As a result of the evaluation process, several changes were made to the mouthguard
program.

During the initial implementation period, mouthguard cases were issued. Input from the
training units indicated that these were bulky and did not meet the needs of the training
environment. The use of mouthguard cases was discontinued and trainees were instead
issued a small plastic bag in which to keep each mouthguard. This process change
increased the cost effectiveness of the program.

During stakeholder surveys, it was noted that drill sergeants were not receiving spare
mouthguards as planned. This problem was corrected. Feedback also indicated that,
despite their initial misgivings, drill sergeants did not feel the program increased their
workload.

Stakeholder feedback also resulted in the expansion of the mouthguard program to
include the Drill Sergeant School.

Results from the summary data also provided valuable information to improve the
program. During the initial program implementation, trainees were only required to wear
the mouthguard during pugil stick training. However, statistical analysis of the oro-facial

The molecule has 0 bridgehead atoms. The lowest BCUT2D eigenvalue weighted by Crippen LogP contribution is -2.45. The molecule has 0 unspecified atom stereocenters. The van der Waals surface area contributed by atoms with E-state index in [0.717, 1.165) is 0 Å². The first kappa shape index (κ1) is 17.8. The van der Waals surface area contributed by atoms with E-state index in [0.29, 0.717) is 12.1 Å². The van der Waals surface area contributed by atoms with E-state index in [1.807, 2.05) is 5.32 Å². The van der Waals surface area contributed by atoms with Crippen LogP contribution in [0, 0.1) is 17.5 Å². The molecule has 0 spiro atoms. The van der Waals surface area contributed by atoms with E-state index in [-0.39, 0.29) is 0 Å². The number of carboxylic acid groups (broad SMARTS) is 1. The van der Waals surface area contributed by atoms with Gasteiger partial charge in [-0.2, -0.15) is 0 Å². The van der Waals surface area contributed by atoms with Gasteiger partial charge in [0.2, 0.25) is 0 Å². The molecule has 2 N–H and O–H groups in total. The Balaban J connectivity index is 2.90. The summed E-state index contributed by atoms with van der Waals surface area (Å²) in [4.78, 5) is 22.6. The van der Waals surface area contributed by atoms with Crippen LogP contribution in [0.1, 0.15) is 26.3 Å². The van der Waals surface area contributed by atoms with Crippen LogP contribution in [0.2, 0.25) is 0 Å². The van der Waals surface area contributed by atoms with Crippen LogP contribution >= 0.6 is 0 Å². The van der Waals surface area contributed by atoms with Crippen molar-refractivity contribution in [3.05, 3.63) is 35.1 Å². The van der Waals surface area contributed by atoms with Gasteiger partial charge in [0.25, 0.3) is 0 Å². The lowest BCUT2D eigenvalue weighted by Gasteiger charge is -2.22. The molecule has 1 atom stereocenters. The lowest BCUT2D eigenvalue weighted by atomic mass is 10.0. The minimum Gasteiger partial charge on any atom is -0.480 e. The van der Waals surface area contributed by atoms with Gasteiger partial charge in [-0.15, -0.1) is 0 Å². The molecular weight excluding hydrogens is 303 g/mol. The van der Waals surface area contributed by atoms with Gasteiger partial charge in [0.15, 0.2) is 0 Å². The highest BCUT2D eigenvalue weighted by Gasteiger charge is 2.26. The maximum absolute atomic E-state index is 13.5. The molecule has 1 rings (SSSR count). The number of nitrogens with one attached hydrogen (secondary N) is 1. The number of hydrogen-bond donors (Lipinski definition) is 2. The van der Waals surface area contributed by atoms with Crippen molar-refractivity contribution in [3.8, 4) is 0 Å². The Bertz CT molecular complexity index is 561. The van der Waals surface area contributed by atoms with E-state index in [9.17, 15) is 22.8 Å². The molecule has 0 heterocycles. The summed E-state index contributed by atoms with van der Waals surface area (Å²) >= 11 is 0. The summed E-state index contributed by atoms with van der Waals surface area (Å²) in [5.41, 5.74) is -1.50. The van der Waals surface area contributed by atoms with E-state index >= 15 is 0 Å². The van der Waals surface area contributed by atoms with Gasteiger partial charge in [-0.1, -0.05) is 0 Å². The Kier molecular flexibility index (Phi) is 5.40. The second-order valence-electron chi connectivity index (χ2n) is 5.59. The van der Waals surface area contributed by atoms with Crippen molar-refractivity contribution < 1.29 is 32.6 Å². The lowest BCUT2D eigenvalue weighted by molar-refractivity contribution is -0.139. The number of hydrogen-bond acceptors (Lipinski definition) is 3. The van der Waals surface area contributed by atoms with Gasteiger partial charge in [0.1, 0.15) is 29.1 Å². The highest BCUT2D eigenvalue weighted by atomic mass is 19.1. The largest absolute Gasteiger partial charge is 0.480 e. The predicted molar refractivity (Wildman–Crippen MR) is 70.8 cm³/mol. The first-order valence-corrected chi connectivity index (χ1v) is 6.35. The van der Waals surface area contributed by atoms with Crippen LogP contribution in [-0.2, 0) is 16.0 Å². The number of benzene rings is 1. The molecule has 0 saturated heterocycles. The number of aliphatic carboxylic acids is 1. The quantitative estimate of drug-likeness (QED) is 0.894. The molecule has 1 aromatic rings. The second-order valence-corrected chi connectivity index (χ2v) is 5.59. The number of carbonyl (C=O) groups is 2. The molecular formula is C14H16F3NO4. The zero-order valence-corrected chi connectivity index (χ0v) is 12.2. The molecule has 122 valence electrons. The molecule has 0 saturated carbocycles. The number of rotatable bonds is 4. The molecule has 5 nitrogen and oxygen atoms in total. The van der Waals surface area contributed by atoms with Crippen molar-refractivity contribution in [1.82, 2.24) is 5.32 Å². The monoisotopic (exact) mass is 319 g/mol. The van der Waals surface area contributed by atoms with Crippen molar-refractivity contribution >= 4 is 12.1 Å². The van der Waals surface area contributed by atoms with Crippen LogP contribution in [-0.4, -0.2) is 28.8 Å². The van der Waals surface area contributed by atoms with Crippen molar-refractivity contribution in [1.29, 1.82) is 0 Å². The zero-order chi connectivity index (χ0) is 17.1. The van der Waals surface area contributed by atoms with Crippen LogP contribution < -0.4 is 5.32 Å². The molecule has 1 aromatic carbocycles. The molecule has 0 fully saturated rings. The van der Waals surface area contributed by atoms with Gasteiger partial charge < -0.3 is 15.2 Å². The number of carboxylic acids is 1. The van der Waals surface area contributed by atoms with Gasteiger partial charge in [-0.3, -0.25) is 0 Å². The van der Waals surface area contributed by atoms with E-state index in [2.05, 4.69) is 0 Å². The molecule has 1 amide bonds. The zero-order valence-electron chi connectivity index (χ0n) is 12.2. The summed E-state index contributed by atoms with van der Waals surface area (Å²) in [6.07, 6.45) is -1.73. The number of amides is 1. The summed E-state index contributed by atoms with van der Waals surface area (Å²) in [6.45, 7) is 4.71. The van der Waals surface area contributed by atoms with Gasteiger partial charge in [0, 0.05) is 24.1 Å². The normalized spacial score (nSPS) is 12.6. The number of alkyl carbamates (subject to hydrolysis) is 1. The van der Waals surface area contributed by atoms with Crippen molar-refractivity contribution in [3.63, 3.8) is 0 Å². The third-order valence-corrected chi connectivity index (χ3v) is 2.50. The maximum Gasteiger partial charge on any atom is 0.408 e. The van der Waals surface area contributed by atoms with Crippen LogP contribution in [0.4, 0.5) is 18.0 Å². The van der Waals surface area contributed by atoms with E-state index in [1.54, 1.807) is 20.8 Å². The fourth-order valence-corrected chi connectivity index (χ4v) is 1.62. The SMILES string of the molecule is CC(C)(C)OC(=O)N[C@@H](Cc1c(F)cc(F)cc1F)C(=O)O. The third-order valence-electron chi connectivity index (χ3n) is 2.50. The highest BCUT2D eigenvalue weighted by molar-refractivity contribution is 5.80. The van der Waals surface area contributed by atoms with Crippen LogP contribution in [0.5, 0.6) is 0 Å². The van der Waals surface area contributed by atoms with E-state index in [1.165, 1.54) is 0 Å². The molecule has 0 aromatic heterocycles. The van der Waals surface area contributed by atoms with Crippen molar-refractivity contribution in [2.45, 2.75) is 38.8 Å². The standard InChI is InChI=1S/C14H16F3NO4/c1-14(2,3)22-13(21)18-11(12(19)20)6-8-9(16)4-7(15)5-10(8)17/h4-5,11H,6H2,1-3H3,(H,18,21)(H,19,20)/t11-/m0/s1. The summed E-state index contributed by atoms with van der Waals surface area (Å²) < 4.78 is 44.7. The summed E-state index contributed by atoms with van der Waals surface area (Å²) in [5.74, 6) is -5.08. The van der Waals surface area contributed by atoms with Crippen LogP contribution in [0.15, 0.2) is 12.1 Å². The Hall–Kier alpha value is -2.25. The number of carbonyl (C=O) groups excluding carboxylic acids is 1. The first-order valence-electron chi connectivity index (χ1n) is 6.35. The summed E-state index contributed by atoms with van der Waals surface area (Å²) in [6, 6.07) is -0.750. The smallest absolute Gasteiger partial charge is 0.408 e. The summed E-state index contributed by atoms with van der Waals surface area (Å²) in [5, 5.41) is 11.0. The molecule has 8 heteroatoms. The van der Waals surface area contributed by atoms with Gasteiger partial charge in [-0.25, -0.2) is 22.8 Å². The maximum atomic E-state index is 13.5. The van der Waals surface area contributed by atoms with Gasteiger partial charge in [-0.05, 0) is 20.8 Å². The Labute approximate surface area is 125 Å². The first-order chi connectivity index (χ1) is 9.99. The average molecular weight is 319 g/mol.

injury rate indicated that a number of injuries were occurring during M16 with bayonet
training, hand-to-hand training, and confidence course training. Therefore, the DENTAC
proposed that mouthguards be required during those training activities. These
recommendations were accepted by the cadre and implemented.

The participant dental survey measured the trainees‟ knowledge of the importance of
mouth protection. Overall, trainees knew when they were supposed to wear a mouthguard
and felt that wearing mouthguards helped prevent dental injuries. The survey also
indicated that trainees did not feel that the mouthguards were uncomfortable. This finding
was further supported by informal interviews during outprocessing briefs.
h. Describe potential for enterprise-wide deployment (if any).
The strength of any potential best practice is in the flexibility and adaptability of that
program to different environments. While the Fort Leonard Wood mouthguard program
was designed for an initial entry training environment, this program can be easily adapted
for implementation in other settings as well. Two examples of current adaptations of this
program are listed below.

Drill Sergeant School:
The mouthguard program was expanded at Fort Leonard Wood to include the Drill
Sergeant School, which trains the drill sergeants for the entire Army. Drill sergeants are
provided with a more expensive stock mouthguard which allows for clearer speech. Also,
drill sergeant students are shown the mouth protection video “Use „Em or Lose „Em”
(produced at Fort Leonard Wood) and a PowerPoint presentation on the importance of
mouth protection. It is hoped that this offshoot of the original program will indoctrinate
the drill sergeant students on the importance and benefits of mouth protection and instill a
receptive attitude for the implementation of a mouthguard program at future duty stations.

Other Army Installations:
The mouthguard program is a low-cost and effective program that can be implemented at